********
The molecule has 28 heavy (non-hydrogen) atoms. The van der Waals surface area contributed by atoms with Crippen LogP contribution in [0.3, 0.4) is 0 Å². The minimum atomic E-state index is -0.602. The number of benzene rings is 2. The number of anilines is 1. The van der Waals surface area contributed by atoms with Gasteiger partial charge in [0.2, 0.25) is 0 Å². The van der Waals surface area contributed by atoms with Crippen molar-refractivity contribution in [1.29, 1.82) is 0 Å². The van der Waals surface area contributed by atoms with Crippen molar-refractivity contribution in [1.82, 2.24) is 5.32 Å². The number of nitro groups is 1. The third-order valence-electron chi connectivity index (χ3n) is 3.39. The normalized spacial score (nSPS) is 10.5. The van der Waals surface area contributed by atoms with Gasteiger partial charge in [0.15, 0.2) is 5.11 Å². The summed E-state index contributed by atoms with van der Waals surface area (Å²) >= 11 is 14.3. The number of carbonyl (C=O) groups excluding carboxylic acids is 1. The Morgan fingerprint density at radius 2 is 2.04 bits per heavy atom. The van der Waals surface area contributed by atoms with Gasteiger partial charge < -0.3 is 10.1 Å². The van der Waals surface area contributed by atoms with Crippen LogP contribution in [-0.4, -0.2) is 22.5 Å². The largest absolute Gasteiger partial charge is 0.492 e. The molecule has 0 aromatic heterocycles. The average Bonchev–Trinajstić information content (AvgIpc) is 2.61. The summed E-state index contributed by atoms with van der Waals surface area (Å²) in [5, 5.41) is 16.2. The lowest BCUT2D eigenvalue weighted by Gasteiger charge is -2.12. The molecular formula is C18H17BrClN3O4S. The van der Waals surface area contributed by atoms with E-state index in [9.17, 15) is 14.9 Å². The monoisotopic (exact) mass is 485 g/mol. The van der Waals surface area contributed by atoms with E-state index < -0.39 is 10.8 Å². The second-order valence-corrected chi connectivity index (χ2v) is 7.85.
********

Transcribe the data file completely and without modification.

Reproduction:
The molecule has 28 heavy (non-hydrogen) atoms. The van der Waals surface area contributed by atoms with Crippen LogP contribution in [0.3, 0.4) is 0 Å². The minimum atomic E-state index is -0.602. The number of benzene rings is 2. The number of anilines is 1. The van der Waals surface area contributed by atoms with Gasteiger partial charge in [0.2, 0.25) is 0 Å². The van der Waals surface area contributed by atoms with Crippen molar-refractivity contribution in [1.29, 1.82) is 0 Å². The van der Waals surface area contributed by atoms with Crippen molar-refractivity contribution in [1.82, 2.24) is 5.32 Å². The number of nitro groups is 1. The third-order valence-electron chi connectivity index (χ3n) is 3.39. The normalized spacial score (nSPS) is 10.5. The van der Waals surface area contributed by atoms with Gasteiger partial charge in [0.15, 0.2) is 5.11 Å². The summed E-state index contributed by atoms with van der Waals surface area (Å²) >= 11 is 14.3. The number of carbonyl (C=O) groups excluding carboxylic acids is 1. The Morgan fingerprint density at radius 2 is 2.04 bits per heavy atom. The van der Waals surface area contributed by atoms with Gasteiger partial charge < -0.3 is 10.1 Å². The van der Waals surface area contributed by atoms with Crippen LogP contribution in [-0.4, -0.2) is 22.5 Å². The largest absolute Gasteiger partial charge is 0.492 e. The molecule has 0 aromatic heterocycles. The average Bonchev–Trinajstić information content (AvgIpc) is 2.61. The summed E-state index contributed by atoms with van der Waals surface area (Å²) in [5, 5.41) is 16.2. The lowest BCUT2D eigenvalue weighted by Gasteiger charge is -2.12. The molecular formula is C18H17BrClN3O4S. The van der Waals surface area contributed by atoms with E-state index in [9.17, 15) is 14.9 Å². The monoisotopic (exact) mass is 485 g/mol. The van der Waals surface area contributed by atoms with E-state index < -0.39 is 10.8 Å². The second-order valence-corrected chi connectivity index (χ2v) is 7.85.